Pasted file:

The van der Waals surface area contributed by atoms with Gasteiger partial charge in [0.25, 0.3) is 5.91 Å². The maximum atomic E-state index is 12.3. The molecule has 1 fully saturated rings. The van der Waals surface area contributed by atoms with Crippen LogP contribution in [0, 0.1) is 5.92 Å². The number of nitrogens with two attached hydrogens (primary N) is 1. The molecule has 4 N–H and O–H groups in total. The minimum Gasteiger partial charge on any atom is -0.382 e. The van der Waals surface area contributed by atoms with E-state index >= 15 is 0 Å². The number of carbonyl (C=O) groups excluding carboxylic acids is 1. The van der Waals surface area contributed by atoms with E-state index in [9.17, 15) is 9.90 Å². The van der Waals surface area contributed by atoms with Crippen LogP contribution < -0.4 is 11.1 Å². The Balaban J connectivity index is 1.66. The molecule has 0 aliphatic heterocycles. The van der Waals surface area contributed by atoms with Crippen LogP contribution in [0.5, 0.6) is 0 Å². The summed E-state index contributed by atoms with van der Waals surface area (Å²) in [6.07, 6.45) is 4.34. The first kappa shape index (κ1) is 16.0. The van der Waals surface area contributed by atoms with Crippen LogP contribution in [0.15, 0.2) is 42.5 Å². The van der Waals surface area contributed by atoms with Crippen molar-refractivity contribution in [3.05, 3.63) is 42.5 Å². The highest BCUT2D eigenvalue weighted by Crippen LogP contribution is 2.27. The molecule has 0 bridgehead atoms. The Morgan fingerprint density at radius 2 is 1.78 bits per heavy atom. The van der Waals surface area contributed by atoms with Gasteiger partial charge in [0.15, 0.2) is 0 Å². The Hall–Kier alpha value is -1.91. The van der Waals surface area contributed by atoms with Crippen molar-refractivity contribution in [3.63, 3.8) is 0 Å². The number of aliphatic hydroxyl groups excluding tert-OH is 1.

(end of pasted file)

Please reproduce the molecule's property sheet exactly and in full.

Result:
The van der Waals surface area contributed by atoms with Gasteiger partial charge in [0.25, 0.3) is 5.91 Å². The maximum atomic E-state index is 12.3. The molecule has 1 fully saturated rings. The van der Waals surface area contributed by atoms with Crippen LogP contribution in [0, 0.1) is 5.92 Å². The number of nitrogens with two attached hydrogens (primary N) is 1. The molecule has 4 N–H and O–H groups in total. The minimum Gasteiger partial charge on any atom is -0.382 e. The van der Waals surface area contributed by atoms with E-state index >= 15 is 0 Å². The number of carbonyl (C=O) groups excluding carboxylic acids is 1. The van der Waals surface area contributed by atoms with E-state index in [9.17, 15) is 9.90 Å². The van der Waals surface area contributed by atoms with Crippen LogP contribution < -0.4 is 11.1 Å². The Balaban J connectivity index is 1.66. The molecule has 0 aliphatic heterocycles. The van der Waals surface area contributed by atoms with Crippen LogP contribution in [0.5, 0.6) is 0 Å². The summed E-state index contributed by atoms with van der Waals surface area (Å²) in [6.07, 6.45) is 4.34. The first kappa shape index (κ1) is 16.0. The van der Waals surface area contributed by atoms with Crippen LogP contribution in [0.15, 0.2) is 42.5 Å². The van der Waals surface area contributed by atoms with Crippen molar-refractivity contribution in [3.05, 3.63) is 42.5 Å². The highest BCUT2D eigenvalue weighted by Crippen LogP contribution is 2.27. The molecule has 0 bridgehead atoms. The Morgan fingerprint density at radius 2 is 1.78 bits per heavy atom. The van der Waals surface area contributed by atoms with Gasteiger partial charge in [0.15, 0.2) is 0 Å². The Hall–Kier alpha value is -1.91. The van der Waals surface area contributed by atoms with Crippen molar-refractivity contribution in [3.63, 3.8) is 0 Å². The number of aliphatic hydroxyl groups excluding tert-OH is 1.